I ask you to take a look at the photos and your keep sakes from your vacation, remember the warm sand under your feet or the cold fruity drink you can't remember the name of yet you will never forget.
Now take a look at the photos from our islands. It crushes one's soul to see the amount of destruction that has been set upon us.
Those sailboats you see in piles on shore and on the rocks, those are not just weekend toys or something we like to play with when we have time.
They are homes.
They are businesses.
They are some people entire lives.
Reduced to rubble.
We have nowhere to run, we know that there are no other states to drive to, there is no escape. So we do what we always do. We stock up on supplies, we board up the windows, batten the hatches and lock it all down.
Then we wait.
We hope for the best and plan for the worst. It is the only time you will ever hope all your preparations and hard work are for nothing. Many times they are, but sometimes they are not.
On September 5th, I along with so many others encountered a force of nature like the world has never seen.
I could describe it to you in the greatest of detail, yet there is no way you could even grasp an understanding of what we experienced.
The following morning, when the sun rose on our broken islands when we could finally come out of hiding and see what little was left, we looked and looked. Some looked away, some cried and others just stared in silence. After taking a few moments to let the reality of it set in, we looked at each other and set out to do what we needed to be done.
We cut, chopped, and sawed our way out of our homes, driveways, and roads. What did we find? Everyone out doing the same. When we got to the roads, we looked at each other and said: "You work that way and I'll go this way." As we made our way we ran into the next group that had cleared their little area.
It was like this everywhere.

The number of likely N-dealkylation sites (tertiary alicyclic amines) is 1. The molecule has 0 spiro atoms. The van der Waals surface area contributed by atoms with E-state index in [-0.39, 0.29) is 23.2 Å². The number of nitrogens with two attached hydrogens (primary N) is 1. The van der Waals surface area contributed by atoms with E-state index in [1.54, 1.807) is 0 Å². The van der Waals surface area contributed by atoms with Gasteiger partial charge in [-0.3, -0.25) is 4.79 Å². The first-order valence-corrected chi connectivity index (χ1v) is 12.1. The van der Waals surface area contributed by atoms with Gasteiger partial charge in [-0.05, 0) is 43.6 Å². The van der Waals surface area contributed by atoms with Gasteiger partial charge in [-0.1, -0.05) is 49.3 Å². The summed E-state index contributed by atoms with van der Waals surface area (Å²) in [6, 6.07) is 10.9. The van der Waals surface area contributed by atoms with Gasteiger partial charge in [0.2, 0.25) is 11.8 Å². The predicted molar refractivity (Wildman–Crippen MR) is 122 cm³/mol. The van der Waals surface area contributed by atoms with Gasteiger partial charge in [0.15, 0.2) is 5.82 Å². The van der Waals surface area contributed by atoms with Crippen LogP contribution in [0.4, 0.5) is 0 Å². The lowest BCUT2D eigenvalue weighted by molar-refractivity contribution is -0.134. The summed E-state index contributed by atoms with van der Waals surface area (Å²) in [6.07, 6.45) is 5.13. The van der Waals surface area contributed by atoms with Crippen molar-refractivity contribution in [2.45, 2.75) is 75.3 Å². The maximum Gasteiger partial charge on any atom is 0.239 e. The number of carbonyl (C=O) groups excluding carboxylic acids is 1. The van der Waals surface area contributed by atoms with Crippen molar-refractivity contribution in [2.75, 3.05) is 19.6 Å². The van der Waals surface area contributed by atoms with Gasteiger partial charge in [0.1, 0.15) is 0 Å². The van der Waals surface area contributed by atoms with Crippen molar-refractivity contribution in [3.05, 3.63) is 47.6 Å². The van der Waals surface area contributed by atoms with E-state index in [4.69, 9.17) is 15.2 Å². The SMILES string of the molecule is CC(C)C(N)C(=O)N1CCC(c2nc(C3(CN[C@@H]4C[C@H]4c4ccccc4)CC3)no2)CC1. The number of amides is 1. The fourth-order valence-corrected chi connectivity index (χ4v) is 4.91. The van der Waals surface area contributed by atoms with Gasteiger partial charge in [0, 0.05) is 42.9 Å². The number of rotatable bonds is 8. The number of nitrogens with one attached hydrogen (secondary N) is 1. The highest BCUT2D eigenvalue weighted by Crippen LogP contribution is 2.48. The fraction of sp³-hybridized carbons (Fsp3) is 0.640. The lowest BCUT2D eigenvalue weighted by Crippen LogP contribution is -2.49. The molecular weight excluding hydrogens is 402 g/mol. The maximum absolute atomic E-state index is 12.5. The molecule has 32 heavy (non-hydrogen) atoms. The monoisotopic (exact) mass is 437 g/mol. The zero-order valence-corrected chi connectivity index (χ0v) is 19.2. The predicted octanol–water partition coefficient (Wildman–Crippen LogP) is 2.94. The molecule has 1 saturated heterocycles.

There was no race, no religion, or class status. Just people. People helping people. During the storm we all prayed to our own gods, we all shared the same fears, and all bled red. In the Islands, we have what we call VIStrong.
We are a community and an island family, and despite our differences, we stand together and support each other.
We need your help, and we are not a people that ask for help. We take care of our own, but we cannot do this alone. We are islands if it's not here it has to come from somewhere. We do have incredible support from so many people stateside who are working night and day to get us the supplies we so desperately need.
The US Virgin Islands and Puerto Rico need your help. There are so many ways you can assist us. There are groups of volunteers and websites organizing relief efforts. One of the best ways you can help us is to not forget that we are Americans too.
We are on the front line for every hurricane that is on its way to the mainland. 48 hours after hurricane Irma crushed us I heard on CNN how Americans were about to feel the impact of this incredible storm. Americans had felt its impact days before, I can assure you first hand that they had. We are still feeling it. Last night we were hit again by Maria, another CAT5 hurricane.
We are going to need your help in the days, weeks and months ahead but most of all we need you never to forget that we are Americans, we are the United States Virgin Islands.
We are VISTRONG
This moved EW and me to tears. If you are moved and can help, here’s a list of organizations that I found on the blog “Women Who Live on Rocks”.
PHOTO Credits. 1. My Facebook 2. USVI Facebook 3. NYTime article